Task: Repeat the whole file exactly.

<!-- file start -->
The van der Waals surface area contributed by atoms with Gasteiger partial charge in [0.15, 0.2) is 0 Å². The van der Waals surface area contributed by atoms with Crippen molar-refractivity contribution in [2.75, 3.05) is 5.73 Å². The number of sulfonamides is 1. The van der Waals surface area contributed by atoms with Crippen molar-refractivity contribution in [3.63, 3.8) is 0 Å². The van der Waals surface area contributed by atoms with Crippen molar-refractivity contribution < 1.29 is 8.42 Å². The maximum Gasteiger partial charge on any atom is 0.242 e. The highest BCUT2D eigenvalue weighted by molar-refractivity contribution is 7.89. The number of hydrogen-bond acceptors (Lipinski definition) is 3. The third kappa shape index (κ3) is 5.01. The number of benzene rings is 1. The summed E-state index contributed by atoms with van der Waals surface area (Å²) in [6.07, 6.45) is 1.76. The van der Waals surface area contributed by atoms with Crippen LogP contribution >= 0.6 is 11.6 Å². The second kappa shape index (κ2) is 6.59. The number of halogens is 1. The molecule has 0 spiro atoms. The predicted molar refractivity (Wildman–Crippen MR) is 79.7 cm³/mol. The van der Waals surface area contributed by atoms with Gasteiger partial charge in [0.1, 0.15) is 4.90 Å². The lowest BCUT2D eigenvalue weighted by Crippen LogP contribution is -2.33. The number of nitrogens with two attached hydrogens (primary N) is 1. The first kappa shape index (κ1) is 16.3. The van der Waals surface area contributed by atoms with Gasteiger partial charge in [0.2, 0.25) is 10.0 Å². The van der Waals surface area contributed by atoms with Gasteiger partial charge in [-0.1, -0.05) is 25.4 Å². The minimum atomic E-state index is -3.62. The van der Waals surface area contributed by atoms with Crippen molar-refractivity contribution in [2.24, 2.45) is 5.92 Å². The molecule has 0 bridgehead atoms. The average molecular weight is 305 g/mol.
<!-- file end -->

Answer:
The van der Waals surface area contributed by atoms with Gasteiger partial charge in [0.15, 0.2) is 0 Å². The van der Waals surface area contributed by atoms with Crippen molar-refractivity contribution in [2.75, 3.05) is 5.73 Å². The number of sulfonamides is 1. The van der Waals surface area contributed by atoms with Crippen molar-refractivity contribution in [3.63, 3.8) is 0 Å². The van der Waals surface area contributed by atoms with Crippen molar-refractivity contribution < 1.29 is 8.42 Å². The maximum Gasteiger partial charge on any atom is 0.242 e. The highest BCUT2D eigenvalue weighted by molar-refractivity contribution is 7.89. The number of hydrogen-bond acceptors (Lipinski definition) is 3. The third kappa shape index (κ3) is 5.01. The number of benzene rings is 1. The summed E-state index contributed by atoms with van der Waals surface area (Å²) in [6.07, 6.45) is 1.76. The van der Waals surface area contributed by atoms with Crippen LogP contribution >= 0.6 is 11.6 Å². The second kappa shape index (κ2) is 6.59. The number of halogens is 1. The molecule has 0 spiro atoms. The predicted molar refractivity (Wildman–Crippen MR) is 79.7 cm³/mol. The van der Waals surface area contributed by atoms with Gasteiger partial charge in [0.1, 0.15) is 4.90 Å². The lowest BCUT2D eigenvalue weighted by Crippen LogP contribution is -2.33. The number of nitrogens with two attached hydrogens (primary N) is 1. The first kappa shape index (κ1) is 16.3. The van der Waals surface area contributed by atoms with Gasteiger partial charge in [0.2, 0.25) is 10.0 Å². The van der Waals surface area contributed by atoms with Gasteiger partial charge in [-0.1, -0.05) is 25.4 Å². The minimum atomic E-state index is -3.62. The van der Waals surface area contributed by atoms with Crippen molar-refractivity contribution in [2.24, 2.45) is 5.92 Å². The molecule has 0 bridgehead atoms. The average molecular weight is 305 g/mol.